Which battery for a cooker ignition?

crofty

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Trying to figure out what battery to use in our cooker ignition. It uses a single AA and for the last year it`s had a uniross hybrio in it which was new when it went in and has been charged a few times, probably no more than 5.

Recently I noticed it could do with a charge so I charged it up and a few weeks later noticed the ignition wasn`t as lively as it used to be so soon after a charge. On the charger it went again this time for a refresh and it came of at 1834. I`ve got other hybrios of the same age which have had regular cycles that still measure around 2200 so that was disapointing.

Why it`s lost so much capacity I don`t know, but it could explain why the ignition isn`t as strong, for as long as it used to be.

So what are my options? I`m thinking to use an eneloop or an Energizer Ultimate Lithium. The holder on the cooker has put a pretty big dent in the negative end of the hybrio so I`m reluctant to just try an eneloop in it before getting a lithium if need be.

The reason I`m considerring an eneloop or Energizer Lithium is because even before this hybrio went down hill, hot of the charger the ignition has plenty of life in it, it goes click click click fast and strong, but after the voltage settles down it`s noticable slower and weaker. Still very useable but I wonder if an eneloop or a lithium would be a better.

I guess it needs a battery that can deliver a good punch under load for short bursts.

What are the options then, eneloop, lithium or any others?

Breifly considered a 14500 but I don`t know if the cooker could handle the extra voltage and anyway, a proper lithium so close to all that heat doesn`t sit too comfortably :poof: :faint:

Thanks
crofty
 

jerry i h

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1) going down to 1800 from 2300 really is not that bad
2) Energizer Lithiums (what CPF calls 'primaries') are not a problem for catastrophic failure, even when used in conjunction with a BBQ (you have to distinguish between 'lithium primaries' and 'Li-ion rechargeables'; the latter are the ones that will, on occassion, :poof:)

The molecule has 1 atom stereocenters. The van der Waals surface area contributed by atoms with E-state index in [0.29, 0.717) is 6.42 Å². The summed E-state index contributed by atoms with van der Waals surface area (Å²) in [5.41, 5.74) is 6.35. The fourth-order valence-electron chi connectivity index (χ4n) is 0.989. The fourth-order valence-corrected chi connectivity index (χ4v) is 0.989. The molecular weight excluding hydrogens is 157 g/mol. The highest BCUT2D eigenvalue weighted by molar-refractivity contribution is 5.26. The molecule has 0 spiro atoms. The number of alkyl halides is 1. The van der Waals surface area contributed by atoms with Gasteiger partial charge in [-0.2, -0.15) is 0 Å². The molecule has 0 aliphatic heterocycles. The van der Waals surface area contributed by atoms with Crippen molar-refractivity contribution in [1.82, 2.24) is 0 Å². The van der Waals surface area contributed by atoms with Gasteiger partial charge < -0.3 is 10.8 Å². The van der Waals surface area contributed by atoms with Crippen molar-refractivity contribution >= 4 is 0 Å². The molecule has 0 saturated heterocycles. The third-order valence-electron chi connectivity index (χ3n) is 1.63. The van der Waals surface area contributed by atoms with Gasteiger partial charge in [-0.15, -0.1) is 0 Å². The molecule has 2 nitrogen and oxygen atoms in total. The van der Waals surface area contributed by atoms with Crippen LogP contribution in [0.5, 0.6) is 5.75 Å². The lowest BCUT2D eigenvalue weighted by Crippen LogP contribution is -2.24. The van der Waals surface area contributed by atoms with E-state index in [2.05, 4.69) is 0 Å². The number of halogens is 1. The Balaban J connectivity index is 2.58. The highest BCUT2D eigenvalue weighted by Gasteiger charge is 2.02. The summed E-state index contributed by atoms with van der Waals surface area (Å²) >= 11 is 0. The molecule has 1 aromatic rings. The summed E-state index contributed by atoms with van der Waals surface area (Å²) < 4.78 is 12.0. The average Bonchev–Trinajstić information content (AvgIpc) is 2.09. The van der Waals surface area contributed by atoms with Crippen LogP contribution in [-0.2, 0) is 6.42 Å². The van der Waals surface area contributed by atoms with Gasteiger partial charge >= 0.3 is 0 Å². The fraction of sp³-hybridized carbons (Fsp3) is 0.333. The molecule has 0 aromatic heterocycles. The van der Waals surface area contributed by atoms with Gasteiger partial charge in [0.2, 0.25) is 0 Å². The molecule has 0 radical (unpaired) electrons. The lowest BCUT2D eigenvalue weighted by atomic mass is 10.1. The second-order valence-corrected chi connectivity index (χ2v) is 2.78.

3) 14500 will NOT work, since it's volts is way different from an alky or NiMH (1.2 vs. 3.7-4.2v).
4) my personal prejudice is to use a NiCd. Gives multiple amps without a problem, even if you do not use it that often.
 

Mr Happy

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Trying to figure out what battery to use in our cooker ignition. It uses a single AA and for the last year it`s had a uniross hybrio in it which was new when it went in and has been charged a few times, probably no more than 5.

Recently I noticed it could do with a charge so I charged it up and a few weeks later noticed the ignition wasn`t as lively as it used to be so soon after a charge. On the charger it went again this time for a refresh and it came of at 1834. I`ve got other hybrios of the same age which have had regular cycles that still measure around 2200 so that was disapointing.

Why it`s lost so much capacity I don`t know, but it could explain why the ignition isn`t as strong, for as long as it used to be.

So what are my options? I`m thinking to use an eneloop or an Energizer Ultimate Lithium. The holder on the cooker has put a pretty big dent in the negative end of the hybrio so I`m reluctant to just try an eneloop in it before getting a lithium if need be.
Is this the first time you have put the battery through a refresh cycle since installation? You might want to repeat and see if the capacity increases back towards 2200, and then do a refresh every three months or so of use. The battery might just have lost some of its vibrancy from a year of light duty.
 

crofty

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1. 2300?
2. I do distinguish thank you. If you look I was refering to the latter when talking about :poof: and it was a joke ;)
3. That`s what I thought.
4. Hmm, so you think NiCd would be best, or is it that just your prejudice in general?

Thanks!
 

crofty

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Is this the first time you have put the battery through a refresh cycle since installation?
Before now yes. Which isn`t my usual practice.

I did a refresh at 350/700 then after a few days rest 100/200, there was no improvement. I could give it another go, what rate would you recomend?
 

Mr Happy

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Before now yes. Which isn`t my usual practice.

I did a refresh at 350/700 then after a few days rest 100/200, there was no improvement. I could give it another go, what rate would you recomend?
If you had a C9000 I would suggest a break-in cycle. Otherwise, probably just repeat at 500/1000 (or whatever your charger can do) until there was no further improvement. It's always possible you have just stumbled upon a dud cell.
 

crofty

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If you had a C9000 I would suggest a break-in cycle. Otherwise, probably just repeat at 500/1000 (or whatever your charger can do) until there was no further improvement. It's always possible you have just stumbled upon a dud cell.
I do want a C9000, trying to resist the urge untill next year. I guess if it doesn`t improve after a third cycle it`s either always been or has developed into a dud.

Which would mean another hybrio would do, but I still wonder if another battery would be better. I may just have to try a few diff primary and secondary options and see how they pan out...
 

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